How Hypothyroidism Is Diagnosed

If you have signs or symptoms of an underactive thyroid gland (called hypothyroidism), it's important to see your healthcare provider for a complete evaluation. In order to check for a thyroid problem, your practitioner will ask you questions about your personal and family medical history, perform a physical examination, and run blood tests (most notably, a thyroid-stimulating hormone, or TSH test).

If your medical professional diagnoses you with hypothyroidism, he will also want to know the cause of your thyroid dysfunction, as this will dictate your treatment plan. To unveil the "why" behind your hypothyroid diagnosis, you may need to undergo further testing, like an antibody blood test.

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History and Examination

When you see a healthcare provider for the first time with signs or symptoms suspicious for hypothyroidism, you can expect to undergo a complete medical history and physical examination. 

After reviewing any new symptoms that signal your body's metabolism may be slowing down (for example, drier skin, tiring more easily, cold intolerance, or constipation), your healthcare provider will ask specific questions about your medical history.

Questions Your Healthcare Provider May Ask

  • Do you have another autoimmune disease, such as rheumatoid arthritis or type 1 diabetes?
  • Do you have any family members who have hypothyroidism?
  • Have you ever had thyroid surgery?
  • Are you taking any medications that cause hypothyroidism like amiodarone or lithium?
  • Are you taking any iodine-containing supplements?
  • Have you ever had radiation to your neck to treat lymphoma or head and neck cancer?

In addition to taking a medical history, your healthcare provider will examine your thyroid for enlargement (called a goiter) and lumps (nodules). Your practitioner will also check for signs of hypothyroidism like a low blood pressure, low pulse, dry skin, swelling, and sluggish reflexes.

Labs and Tests

The diagnosis of hypothyroidism relies heavily on blood tests.

Thyroid-Stimulating Hormone (TSH)

The TSH test is the primary test used for the diagnosis and management of hypothyroidism. But different labs often have slightly different values for what is known as the "TSH reference range." 

At many labs, the TSH reference range runs from 0.5 to 4.5. A TSH value of less than 0.5 is considered hyperthyroid, while a TSH value of more than 4.5 is considered potentially hypothyroid.

Different labs might use a lower limit of anywhere from 0.35 to 0.6, and an upper threshold of anywhere from 4.0 to 6.0.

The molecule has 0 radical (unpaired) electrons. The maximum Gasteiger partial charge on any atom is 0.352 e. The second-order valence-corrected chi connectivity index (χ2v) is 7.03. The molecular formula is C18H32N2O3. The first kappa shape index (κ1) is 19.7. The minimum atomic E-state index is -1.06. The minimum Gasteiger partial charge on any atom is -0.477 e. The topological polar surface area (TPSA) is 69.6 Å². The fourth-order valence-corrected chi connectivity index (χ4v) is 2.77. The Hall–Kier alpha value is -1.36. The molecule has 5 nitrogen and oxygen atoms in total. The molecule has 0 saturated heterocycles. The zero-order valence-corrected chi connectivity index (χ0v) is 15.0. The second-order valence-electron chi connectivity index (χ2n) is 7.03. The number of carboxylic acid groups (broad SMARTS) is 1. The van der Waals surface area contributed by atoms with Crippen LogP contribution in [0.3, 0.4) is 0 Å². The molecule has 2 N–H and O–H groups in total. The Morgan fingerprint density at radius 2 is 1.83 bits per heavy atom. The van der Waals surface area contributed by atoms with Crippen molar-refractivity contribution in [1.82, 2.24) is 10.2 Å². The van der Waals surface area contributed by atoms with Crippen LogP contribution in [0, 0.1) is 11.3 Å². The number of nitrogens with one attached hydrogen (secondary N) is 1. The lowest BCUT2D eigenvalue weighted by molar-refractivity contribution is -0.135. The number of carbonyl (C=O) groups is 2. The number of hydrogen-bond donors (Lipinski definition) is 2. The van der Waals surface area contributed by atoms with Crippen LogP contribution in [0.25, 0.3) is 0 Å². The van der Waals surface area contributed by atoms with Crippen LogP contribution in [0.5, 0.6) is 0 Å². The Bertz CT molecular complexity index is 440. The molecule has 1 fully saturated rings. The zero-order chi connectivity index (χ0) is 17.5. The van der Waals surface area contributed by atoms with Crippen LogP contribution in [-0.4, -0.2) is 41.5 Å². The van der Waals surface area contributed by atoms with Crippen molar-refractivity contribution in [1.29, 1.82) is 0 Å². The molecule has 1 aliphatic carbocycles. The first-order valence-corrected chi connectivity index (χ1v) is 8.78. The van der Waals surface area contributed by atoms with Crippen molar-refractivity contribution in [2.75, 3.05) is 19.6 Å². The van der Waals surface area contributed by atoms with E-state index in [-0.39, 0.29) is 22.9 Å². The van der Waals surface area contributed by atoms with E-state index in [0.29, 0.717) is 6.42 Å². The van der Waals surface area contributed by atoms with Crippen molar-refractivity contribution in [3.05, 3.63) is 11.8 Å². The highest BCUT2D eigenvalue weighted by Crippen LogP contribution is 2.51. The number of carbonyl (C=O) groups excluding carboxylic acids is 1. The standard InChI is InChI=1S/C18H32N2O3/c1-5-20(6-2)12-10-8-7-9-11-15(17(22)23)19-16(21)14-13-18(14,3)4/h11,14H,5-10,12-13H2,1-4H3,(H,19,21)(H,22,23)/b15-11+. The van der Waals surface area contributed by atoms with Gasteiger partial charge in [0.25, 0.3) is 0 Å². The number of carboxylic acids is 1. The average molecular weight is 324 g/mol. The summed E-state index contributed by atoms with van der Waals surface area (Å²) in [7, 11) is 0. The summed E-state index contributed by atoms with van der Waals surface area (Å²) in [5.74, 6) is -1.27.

In any case, it is important for you to be aware of the reference range at the lab where your blood is sent, so you know the standards by which you are being diagnosed.

If the initial TSH blood test is elevated, it's often repeated, and a free thyroxine T4 test is also drawn.

Free Thyroxine (T4)

If the TSH is high and the free T4 is low, a diagnosis of primary hypothyroidism is made. 

If the TSH is high, but the free T4 is normal, a diagnosis of subclinical hypothyroidism is made. Treatment of subclinical hypothyroidism depends on a number of factors.

For example, your healthcare provider may treat your subclinical hypothyroidism if you have symptoms like fatigue, constipation, or depression, or you have another autoimmune disease, for example, celiac disease.

Age will also play a role in your healthcare provider's decision. Typically, there is a higher threshold for initiating thyroid hormone replacement medication in older adults; this is because their baseline TSH is at the upper limits of normal.

The presence of TPO antibodies (see below) also plays a role in your healthcare provider's decision. If you have subclinical hypothyroidism and positive TPO antibodies, your practitioner will likely initiate thyroid hormone treatment to prevent the progression of subclinical hypothyroidism into overt hypothyroidism.

The rare diagnosis of central or secondary hypothyroidism is a bit trickier. Central hypothyroidism suggests a pituitary gland or hypothalamus problem. These brain structures control the thyroid gland and may be damaged from tumors, infections, radiation, and infiltrative diseases like sarcoidosis, among other causes. 

In central hypothyroidism, the TSH is low or normal and the free T4 is generally low-normal or low. 

TPO Antibodies

Positive thyroid peroxidase (TPO) antibodies suggest a diagnosis of Hashimoto's thyroiditis, which is the most common cause of hypothyroidism in the United States. These antibodies slowly attack the thyroid gland, so the development of hypothyroidism tends to be a gradual process, as the thyroid becomes less and less able to produce thyroid hormone.

This means that a person can have positive TPO antibodies, but a normal thyroid function for some time; in fact, it can take years for a person's thyroid function to decline to the point of being hypothyroid. Some people even have positive TPO antibodies and never progress to being hypothyroid.

While your healthcare provider will not likely treat you with thyroid hormone replacement medication if your TPO antibodies are positive but your TSH is within the normal reference range, he will likely monitor your TSH over time to make sure that's still appropriate.


While blood tests are the primary means of diagnosing hypothyroidism, your healthcare provider may order a thyroid ultrasound if he notes (or simply wants to check for) a goiter or nodules on your physical examination. An ultrasound can help a practitioner determine the size of a nodule and whether it has features suspicious for cancer. 

Sometimes, a needle biopsy (called a fine needle aspiration, or FNA) is performed to obtain a sample of the cells within a nodule. These cells can then be examined more closely under a microscope.

In the case of central hypothyroidism, imaging is done to examine the brain and pituitary gland. For instance, an MRI of the pituitary gland may reveal a tumor, like a pituitary adenoma.

Differential Diagnosis